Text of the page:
South African expat Norman Coates, a well-known theatrical designer in London, has published his first novel – a shameless and funny story of a theatrical production set for the Grahamstown Festival.
Article from 'The South African' by Marianne Gray:
So many South Africans leave home to live abroad and niggling in the back of their minds is the dream of writing The Great South African Novel.
Some have done it, like best-selling author Justin Cartwright, but mainly we just put it off as something we’ll do when we’re older. And never do.
But Capetonian Norman Coates did, as he built a life in London as a well-known theatrical designer, and at 64 his first novel, Beard, a shameless and funny story of a theatrical production set for the Grahamstown Festival, is published this month.
“I must say I feel like an eight-year-old at the prospect of having a novel published,” said Coates.
“Books were big in our home. As a kid I started a library in my bedroom and my brother, sisters and I ran a small in-house magazine full of stories and drawings. I’ve always written. It’s just taken awhile to get between covers. Mind you, bestseller Mary Wesley had her first book published at 71 so I’m well ahead!”
He was born in Wynberg and went to Wynberg Boys Junior and Senior. After graduating from Michaelis School of Fine Art at UCT he worked his passage to England on the Union Castle Line’s SA Vaal as part of Cape Town pop/folk group Canticle. A recording contract awaited and they set off on a life of touring, from men’s working clubs in the grey north to cruising in the Caribbean on the QE2.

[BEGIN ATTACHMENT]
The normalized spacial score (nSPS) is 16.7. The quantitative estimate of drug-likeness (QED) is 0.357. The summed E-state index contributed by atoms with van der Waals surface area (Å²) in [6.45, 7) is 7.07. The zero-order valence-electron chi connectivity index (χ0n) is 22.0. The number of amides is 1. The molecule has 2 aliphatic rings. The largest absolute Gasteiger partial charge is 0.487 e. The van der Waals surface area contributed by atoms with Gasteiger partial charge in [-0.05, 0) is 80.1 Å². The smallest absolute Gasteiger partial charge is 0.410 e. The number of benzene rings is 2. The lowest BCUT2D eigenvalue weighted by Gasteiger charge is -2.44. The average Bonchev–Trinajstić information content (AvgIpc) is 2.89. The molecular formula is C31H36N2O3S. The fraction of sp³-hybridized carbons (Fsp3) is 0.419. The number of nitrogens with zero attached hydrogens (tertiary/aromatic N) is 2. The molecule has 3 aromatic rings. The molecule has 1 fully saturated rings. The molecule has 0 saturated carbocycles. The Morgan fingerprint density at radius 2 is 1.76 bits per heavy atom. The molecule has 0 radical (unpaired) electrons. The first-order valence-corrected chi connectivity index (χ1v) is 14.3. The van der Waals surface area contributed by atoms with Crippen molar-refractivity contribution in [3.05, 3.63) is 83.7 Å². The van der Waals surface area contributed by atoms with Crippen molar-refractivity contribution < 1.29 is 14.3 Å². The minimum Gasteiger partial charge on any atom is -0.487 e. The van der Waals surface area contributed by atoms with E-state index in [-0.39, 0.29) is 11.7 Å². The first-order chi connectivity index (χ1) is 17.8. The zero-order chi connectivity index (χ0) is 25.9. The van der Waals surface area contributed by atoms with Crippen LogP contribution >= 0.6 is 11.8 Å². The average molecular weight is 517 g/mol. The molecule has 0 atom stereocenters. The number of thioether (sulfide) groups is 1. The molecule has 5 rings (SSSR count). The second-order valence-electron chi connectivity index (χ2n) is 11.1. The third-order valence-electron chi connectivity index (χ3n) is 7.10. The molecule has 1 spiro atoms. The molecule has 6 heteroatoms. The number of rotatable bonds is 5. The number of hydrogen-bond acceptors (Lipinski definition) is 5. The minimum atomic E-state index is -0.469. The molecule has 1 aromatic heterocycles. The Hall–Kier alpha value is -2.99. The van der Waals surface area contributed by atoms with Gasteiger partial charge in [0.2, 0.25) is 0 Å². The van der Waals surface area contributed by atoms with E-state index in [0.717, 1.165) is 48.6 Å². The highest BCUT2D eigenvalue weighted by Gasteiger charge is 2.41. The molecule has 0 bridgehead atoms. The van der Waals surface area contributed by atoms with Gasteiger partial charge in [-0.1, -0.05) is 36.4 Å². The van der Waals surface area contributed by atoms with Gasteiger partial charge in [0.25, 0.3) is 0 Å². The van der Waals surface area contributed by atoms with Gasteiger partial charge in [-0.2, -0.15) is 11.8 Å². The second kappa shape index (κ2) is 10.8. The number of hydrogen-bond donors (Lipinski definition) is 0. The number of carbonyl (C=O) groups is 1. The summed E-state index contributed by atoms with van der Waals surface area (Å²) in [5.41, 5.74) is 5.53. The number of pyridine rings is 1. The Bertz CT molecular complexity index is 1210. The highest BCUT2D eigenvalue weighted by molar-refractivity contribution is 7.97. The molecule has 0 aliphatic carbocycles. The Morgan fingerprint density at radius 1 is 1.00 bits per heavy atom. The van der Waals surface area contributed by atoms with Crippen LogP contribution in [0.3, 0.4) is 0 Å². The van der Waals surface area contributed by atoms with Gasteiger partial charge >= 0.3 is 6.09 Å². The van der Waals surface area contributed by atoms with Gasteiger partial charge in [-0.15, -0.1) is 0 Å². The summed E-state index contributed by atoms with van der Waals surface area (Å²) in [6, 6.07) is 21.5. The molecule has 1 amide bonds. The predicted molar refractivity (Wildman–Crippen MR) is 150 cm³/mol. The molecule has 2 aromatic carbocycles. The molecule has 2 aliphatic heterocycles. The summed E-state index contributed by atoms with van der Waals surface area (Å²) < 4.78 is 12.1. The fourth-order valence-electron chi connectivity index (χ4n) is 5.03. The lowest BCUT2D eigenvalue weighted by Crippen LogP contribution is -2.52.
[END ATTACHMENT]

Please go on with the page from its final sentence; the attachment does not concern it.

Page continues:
Canticle was brought back to South Africa as the “group that made it overseas” and after touring the country, Norman, with Anthony Osler and Suzanne Goldberg, started a fringe theatre in Rondebosch called the Theatre Downstairs.
“The world was ours,” reflected Coates. “We’d had had a hit record, we’d toured everywhere, we’d had fun.”
But London called again and he took the post of resident designer at the famous Almost Free Theatre in the West End, designing new plays by (Sir) Tom Stoppard, John Arden, Wolf Mankowitz among other rising playwrights.
Since then he has designed plays far and wide, here and abroad. His last was Hound of the Baskervilles, the next is As You Like It.
“The the writing has to fit in between the plays. I have so many ideas for future books, I could open a shop selling ideas!”
Beard is set in Cape Town, Grahamstown and the Karoo, near Colesberg. It’s what Coates described as a book about people, as they battle with a theatre production that goes madly wrong. “It’s truthful, poignant and, hopefully, laugh out loud!”
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